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Woman in Science: Rachel Carson

Rachel Carson is most well known for her book Silent Spring, which brought to light the harmful effects of pesticides on the natural environment and launched the environmental movement. It is widely regarded as the most successful and impactful work in its genre, since it incited a huge national response from ordinary citizens, leading to government environmental regulations.

Rachel Carson was born in 1907 and grew up in Springdale, Pennsylvania, where from her bedroom window she could see the smokestacks of the American Glue Factory. She received a scholarship to Chatham University, where she began as an English major but soon switched to biology, where she was one of only three women in the major. She received her master’s degree in zoology from Johns Hopkins University while also performing research in the field of genetics.

Photo courtesy of The Pursuit of Worldliness

After pursuing a couple of teaching jobs, Rachel became a junior aquatic biologist for the Bureau of Fisheries. She did a lot of freelance writing about the sea and aquatic ecosystems on the side in order to bring in more income for her family. Rachel rose through the ranks and became an assistant aquatic biologist of the US Fish and Wildlife Service in 1939, and published her first book Under the Sea Wind two years later. This and her two subsequent books about the sea, The Sea Around Us and The Edge of the Sea, all became bestsellers, prompting her to resign from the US Fish and Wildlife Service and pursue writing full time. Silent Spring was the culmination of Carson’s research into the dangers that synthetic pesticides posed to both humans and the environment.

In the process of her research, she reviewed hundreds of cases in which ecosystems had been damaged by DDT, a particularly dangerous synthetic pesticide, as well as cases where humans had suffered from cancer or other diseases because of exposure to pesticides. While many of her studies weren’t particularly new to the science community, Rachel was the first person to connect the dots between them and present them to the general population. In addition to doing this, she envisioned far-reaching consequences, saying that “our heedless and destructive acts enter into the vast cycles of the earth and in time return to bring hazard to ourselves.” Rachel Carson testified before John F. Kennedy’s Science Advisory Committee, as well as a subcommittee of the Senate about the dangers of pesticides, and her work would eventually lead to the creation of the Environmental Protection Agency (EPA) in 1970.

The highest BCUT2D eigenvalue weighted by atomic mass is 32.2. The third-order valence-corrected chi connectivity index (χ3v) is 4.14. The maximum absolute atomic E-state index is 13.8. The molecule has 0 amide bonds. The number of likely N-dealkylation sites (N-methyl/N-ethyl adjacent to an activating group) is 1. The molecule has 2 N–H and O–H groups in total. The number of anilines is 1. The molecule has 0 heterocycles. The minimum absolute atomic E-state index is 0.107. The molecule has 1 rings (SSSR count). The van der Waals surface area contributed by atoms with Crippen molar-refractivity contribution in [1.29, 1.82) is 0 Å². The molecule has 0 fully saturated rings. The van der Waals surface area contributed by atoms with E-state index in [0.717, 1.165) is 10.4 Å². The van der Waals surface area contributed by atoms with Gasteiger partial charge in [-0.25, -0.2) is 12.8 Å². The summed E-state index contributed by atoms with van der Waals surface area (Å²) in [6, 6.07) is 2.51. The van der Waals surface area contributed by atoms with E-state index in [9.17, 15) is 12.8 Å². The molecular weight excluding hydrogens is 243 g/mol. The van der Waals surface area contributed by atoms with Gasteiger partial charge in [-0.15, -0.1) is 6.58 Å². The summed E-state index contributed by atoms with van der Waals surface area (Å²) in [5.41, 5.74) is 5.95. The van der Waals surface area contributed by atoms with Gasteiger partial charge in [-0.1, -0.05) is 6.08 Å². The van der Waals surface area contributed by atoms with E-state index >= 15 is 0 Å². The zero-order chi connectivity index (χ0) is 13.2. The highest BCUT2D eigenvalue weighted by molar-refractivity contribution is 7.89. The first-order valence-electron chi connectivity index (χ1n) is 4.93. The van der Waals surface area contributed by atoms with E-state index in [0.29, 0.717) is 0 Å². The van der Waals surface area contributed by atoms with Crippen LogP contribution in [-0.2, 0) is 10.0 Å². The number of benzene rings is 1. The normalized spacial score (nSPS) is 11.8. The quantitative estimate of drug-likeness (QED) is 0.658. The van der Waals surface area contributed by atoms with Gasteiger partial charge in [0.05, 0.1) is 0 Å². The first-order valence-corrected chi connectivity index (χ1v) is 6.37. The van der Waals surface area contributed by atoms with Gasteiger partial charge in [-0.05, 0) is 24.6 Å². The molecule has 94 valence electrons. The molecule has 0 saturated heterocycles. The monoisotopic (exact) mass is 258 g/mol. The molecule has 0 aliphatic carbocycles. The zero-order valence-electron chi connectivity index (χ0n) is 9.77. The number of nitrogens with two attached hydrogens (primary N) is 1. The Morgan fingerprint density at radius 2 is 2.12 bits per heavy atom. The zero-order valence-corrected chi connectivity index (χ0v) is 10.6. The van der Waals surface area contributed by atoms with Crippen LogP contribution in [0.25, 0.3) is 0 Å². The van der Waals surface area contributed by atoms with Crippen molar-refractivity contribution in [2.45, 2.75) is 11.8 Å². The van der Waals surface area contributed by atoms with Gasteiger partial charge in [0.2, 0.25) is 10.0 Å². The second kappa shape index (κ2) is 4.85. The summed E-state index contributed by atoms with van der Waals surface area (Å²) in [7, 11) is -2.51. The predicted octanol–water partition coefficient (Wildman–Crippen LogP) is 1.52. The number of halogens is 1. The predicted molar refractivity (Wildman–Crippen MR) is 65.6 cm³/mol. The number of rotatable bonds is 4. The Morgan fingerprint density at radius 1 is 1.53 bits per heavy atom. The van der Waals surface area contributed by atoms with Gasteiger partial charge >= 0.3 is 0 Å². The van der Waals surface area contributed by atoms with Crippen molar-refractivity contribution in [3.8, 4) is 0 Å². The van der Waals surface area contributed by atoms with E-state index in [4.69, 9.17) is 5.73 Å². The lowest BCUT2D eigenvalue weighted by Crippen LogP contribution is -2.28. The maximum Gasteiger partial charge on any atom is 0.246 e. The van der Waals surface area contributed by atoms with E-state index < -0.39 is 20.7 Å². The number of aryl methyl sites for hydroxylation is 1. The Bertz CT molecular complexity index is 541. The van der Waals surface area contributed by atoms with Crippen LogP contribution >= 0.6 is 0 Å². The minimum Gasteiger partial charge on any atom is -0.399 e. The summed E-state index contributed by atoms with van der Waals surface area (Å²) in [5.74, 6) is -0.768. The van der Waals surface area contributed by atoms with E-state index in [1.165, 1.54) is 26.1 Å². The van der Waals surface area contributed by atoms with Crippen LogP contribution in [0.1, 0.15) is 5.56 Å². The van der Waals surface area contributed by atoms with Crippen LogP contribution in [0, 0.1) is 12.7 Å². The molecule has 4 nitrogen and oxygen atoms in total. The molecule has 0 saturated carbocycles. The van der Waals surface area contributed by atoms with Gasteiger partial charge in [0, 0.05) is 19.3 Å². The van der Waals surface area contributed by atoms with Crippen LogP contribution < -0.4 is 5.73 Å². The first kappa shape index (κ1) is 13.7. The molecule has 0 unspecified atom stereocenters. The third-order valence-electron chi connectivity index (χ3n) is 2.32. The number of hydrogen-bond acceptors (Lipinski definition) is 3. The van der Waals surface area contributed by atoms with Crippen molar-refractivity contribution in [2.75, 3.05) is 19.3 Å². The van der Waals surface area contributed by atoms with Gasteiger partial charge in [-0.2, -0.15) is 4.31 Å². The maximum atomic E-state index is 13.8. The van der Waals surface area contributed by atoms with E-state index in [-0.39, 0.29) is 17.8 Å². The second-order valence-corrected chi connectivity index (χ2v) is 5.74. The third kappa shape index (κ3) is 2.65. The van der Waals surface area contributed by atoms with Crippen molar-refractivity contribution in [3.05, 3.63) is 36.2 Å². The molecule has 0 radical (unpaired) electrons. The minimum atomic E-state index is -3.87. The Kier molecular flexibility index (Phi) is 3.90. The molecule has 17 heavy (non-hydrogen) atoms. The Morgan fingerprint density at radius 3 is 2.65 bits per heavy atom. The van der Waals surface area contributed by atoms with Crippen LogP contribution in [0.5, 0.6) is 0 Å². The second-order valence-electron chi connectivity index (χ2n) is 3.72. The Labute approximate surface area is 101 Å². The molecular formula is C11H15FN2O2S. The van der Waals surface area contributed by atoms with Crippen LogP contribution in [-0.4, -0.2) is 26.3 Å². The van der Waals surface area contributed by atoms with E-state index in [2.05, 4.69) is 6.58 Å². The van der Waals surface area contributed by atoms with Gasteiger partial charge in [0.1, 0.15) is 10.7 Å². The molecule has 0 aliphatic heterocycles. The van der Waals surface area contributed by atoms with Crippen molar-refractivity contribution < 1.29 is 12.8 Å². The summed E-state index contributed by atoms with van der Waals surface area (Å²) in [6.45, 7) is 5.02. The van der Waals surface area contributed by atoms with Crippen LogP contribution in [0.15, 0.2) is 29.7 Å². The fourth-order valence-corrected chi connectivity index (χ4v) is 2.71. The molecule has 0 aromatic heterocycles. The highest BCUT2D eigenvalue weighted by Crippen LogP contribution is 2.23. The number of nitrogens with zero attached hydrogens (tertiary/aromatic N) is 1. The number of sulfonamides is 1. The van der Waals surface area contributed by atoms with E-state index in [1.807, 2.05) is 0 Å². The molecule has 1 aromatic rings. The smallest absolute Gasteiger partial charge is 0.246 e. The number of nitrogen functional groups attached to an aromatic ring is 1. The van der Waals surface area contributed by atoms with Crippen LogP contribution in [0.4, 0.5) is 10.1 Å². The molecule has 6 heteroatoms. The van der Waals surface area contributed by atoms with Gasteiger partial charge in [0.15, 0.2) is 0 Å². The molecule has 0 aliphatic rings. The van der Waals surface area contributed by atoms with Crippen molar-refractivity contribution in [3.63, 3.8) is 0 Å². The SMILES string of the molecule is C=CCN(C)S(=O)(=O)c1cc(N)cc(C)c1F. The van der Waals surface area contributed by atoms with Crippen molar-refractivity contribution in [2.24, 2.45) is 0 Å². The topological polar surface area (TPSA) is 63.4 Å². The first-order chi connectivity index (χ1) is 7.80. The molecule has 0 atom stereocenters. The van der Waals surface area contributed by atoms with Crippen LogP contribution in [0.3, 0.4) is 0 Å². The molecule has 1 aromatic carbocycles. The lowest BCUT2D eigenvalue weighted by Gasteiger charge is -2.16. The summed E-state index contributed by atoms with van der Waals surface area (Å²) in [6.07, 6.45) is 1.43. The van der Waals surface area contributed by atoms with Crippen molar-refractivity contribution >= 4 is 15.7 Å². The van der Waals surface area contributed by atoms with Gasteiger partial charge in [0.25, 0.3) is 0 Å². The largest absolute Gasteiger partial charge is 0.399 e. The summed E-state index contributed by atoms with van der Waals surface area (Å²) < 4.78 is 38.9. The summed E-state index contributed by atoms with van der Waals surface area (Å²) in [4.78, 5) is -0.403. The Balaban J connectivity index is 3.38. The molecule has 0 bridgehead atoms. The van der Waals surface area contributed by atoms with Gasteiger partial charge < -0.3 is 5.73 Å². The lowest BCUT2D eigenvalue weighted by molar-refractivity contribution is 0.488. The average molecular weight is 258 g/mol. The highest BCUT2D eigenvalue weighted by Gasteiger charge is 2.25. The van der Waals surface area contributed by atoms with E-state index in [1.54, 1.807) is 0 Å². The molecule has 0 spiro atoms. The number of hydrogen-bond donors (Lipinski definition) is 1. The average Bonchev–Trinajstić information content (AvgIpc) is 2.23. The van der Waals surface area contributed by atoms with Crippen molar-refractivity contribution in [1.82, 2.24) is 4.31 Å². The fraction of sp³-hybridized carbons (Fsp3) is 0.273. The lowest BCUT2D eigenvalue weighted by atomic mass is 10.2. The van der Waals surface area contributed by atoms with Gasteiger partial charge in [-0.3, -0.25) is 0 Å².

Sadly, Carson never got to see all of the fruits of her labor, as she died in 1964 at the age of 58 after a long battle with breast cancer. Rachel Carson is often credited with starting the environmental movement, as much government action on environmental issues occurred in the years following her informing the public about the links between the natural environment and human activities. Among many other initiatives and policies concerning the environment, the Clean Air Act was passed in 1963, the Endangered Species Act in 1966, and Earth Day was first celebrated in 1970. Her fight to protect the natural world lives on in modern efforts to prevent climate change and preserve biodiversity. Not only was Rachel Carson a notable woman in science, her research and efforts launched a movement that continues to this day and may determine the course of the future.

By Cassie Mitsinikos’18, Guest Writer

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